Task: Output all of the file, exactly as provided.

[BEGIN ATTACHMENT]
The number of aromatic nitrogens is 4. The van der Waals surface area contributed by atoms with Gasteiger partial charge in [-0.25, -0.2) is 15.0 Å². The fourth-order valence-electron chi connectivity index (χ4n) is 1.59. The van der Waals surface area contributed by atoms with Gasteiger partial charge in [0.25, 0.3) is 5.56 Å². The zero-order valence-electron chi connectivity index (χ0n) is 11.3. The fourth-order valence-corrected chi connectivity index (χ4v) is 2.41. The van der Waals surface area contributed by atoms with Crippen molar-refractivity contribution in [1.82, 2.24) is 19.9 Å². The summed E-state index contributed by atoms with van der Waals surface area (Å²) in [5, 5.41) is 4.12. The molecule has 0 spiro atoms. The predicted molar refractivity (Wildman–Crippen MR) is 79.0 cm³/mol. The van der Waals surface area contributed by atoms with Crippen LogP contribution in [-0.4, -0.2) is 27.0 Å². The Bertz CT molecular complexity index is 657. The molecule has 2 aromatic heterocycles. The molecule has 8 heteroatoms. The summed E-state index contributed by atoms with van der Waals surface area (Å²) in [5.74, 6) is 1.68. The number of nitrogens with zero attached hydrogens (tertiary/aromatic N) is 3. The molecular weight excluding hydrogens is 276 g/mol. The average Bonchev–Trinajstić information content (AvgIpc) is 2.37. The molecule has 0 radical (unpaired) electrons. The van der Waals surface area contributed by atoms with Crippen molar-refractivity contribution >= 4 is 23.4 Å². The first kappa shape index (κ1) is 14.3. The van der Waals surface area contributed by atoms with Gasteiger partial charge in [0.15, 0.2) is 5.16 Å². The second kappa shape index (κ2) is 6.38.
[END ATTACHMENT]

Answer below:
The number of aromatic nitrogens is 4. The van der Waals surface area contributed by atoms with Gasteiger partial charge in [-0.25, -0.2) is 15.0 Å². The fourth-order valence-electron chi connectivity index (χ4n) is 1.59. The van der Waals surface area contributed by atoms with Gasteiger partial charge in [0.25, 0.3) is 5.56 Å². The zero-order valence-electron chi connectivity index (χ0n) is 11.3. The fourth-order valence-corrected chi connectivity index (χ4v) is 2.41. The van der Waals surface area contributed by atoms with Crippen molar-refractivity contribution in [1.82, 2.24) is 19.9 Å². The summed E-state index contributed by atoms with van der Waals surface area (Å²) in [5, 5.41) is 4.12. The molecule has 0 spiro atoms. The predicted molar refractivity (Wildman–Crippen MR) is 79.0 cm³/mol. The van der Waals surface area contributed by atoms with Crippen LogP contribution in [-0.4, -0.2) is 27.0 Å². The Bertz CT molecular complexity index is 657. The molecule has 2 aromatic heterocycles. The molecule has 8 heteroatoms. The summed E-state index contributed by atoms with van der Waals surface area (Å²) in [5.74, 6) is 1.68. The number of nitrogens with zero attached hydrogens (tertiary/aromatic N) is 3. The molecular weight excluding hydrogens is 276 g/mol. The average Bonchev–Trinajstić information content (AvgIpc) is 2.37. The molecule has 0 radical (unpaired) electrons. The van der Waals surface area contributed by atoms with Crippen molar-refractivity contribution >= 4 is 23.4 Å². The first kappa shape index (κ1) is 14.3. The van der Waals surface area contributed by atoms with Gasteiger partial charge in [0.15, 0.2) is 5.16 Å². The second kappa shape index (κ2) is 6.38.